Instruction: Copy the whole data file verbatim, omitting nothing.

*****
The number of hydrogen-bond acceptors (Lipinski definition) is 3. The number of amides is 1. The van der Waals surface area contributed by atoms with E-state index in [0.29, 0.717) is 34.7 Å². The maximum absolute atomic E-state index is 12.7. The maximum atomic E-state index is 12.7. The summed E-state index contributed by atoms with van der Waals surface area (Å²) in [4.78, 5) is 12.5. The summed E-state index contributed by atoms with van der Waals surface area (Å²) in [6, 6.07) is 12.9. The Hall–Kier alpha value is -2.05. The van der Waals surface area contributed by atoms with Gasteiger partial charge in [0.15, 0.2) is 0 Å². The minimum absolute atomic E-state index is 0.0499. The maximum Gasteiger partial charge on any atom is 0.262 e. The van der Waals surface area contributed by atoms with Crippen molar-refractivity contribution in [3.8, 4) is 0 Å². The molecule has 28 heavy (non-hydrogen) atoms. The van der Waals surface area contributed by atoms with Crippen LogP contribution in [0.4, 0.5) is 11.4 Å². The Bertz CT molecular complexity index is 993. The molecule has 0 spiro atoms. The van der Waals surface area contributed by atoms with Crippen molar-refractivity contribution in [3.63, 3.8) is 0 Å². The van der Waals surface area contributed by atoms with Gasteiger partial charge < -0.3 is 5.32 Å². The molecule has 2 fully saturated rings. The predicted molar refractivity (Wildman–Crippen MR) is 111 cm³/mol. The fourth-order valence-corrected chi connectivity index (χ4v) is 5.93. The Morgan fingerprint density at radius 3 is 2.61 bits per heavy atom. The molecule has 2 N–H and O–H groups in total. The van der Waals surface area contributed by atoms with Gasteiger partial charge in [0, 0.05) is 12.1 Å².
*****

The number of hydrogen-bond acceptors (Lipinski definition) is 3. The number of amides is 1. The van der Waals surface area contributed by atoms with E-state index in [0.29, 0.717) is 34.7 Å². The maximum absolute atomic E-state index is 12.7. The maximum atomic E-state index is 12.7. The summed E-state index contributed by atoms with van der Waals surface area (Å²) in [4.78, 5) is 12.5. The summed E-state index contributed by atoms with van der Waals surface area (Å²) in [6, 6.07) is 12.9. The Hall–Kier alpha value is -2.05. The van der Waals surface area contributed by atoms with Gasteiger partial charge in [0.15, 0.2) is 0 Å². The minimum absolute atomic E-state index is 0.0499. The maximum Gasteiger partial charge on any atom is 0.262 e. The van der Waals surface area contributed by atoms with Crippen molar-refractivity contribution in [3.8, 4) is 0 Å². The molecule has 28 heavy (non-hydrogen) atoms. The van der Waals surface area contributed by atoms with Crippen LogP contribution in [0.4, 0.5) is 11.4 Å². The Bertz CT molecular complexity index is 993. The molecule has 0 spiro atoms. The van der Waals surface area contributed by atoms with Crippen molar-refractivity contribution in [3.63, 3.8) is 0 Å². The van der Waals surface area contributed by atoms with Gasteiger partial charge < -0.3 is 5.32 Å². The molecule has 2 fully saturated rings. The predicted molar refractivity (Wildman–Crippen MR) is 111 cm³/mol. The fourth-order valence-corrected chi connectivity index (χ4v) is 5.93. The Morgan fingerprint density at radius 3 is 2.61 bits per heavy atom. The molecule has 2 N–H and O–H groups in total. The van der Waals surface area contributed by atoms with Gasteiger partial charge in [0, 0.05) is 12.1 Å².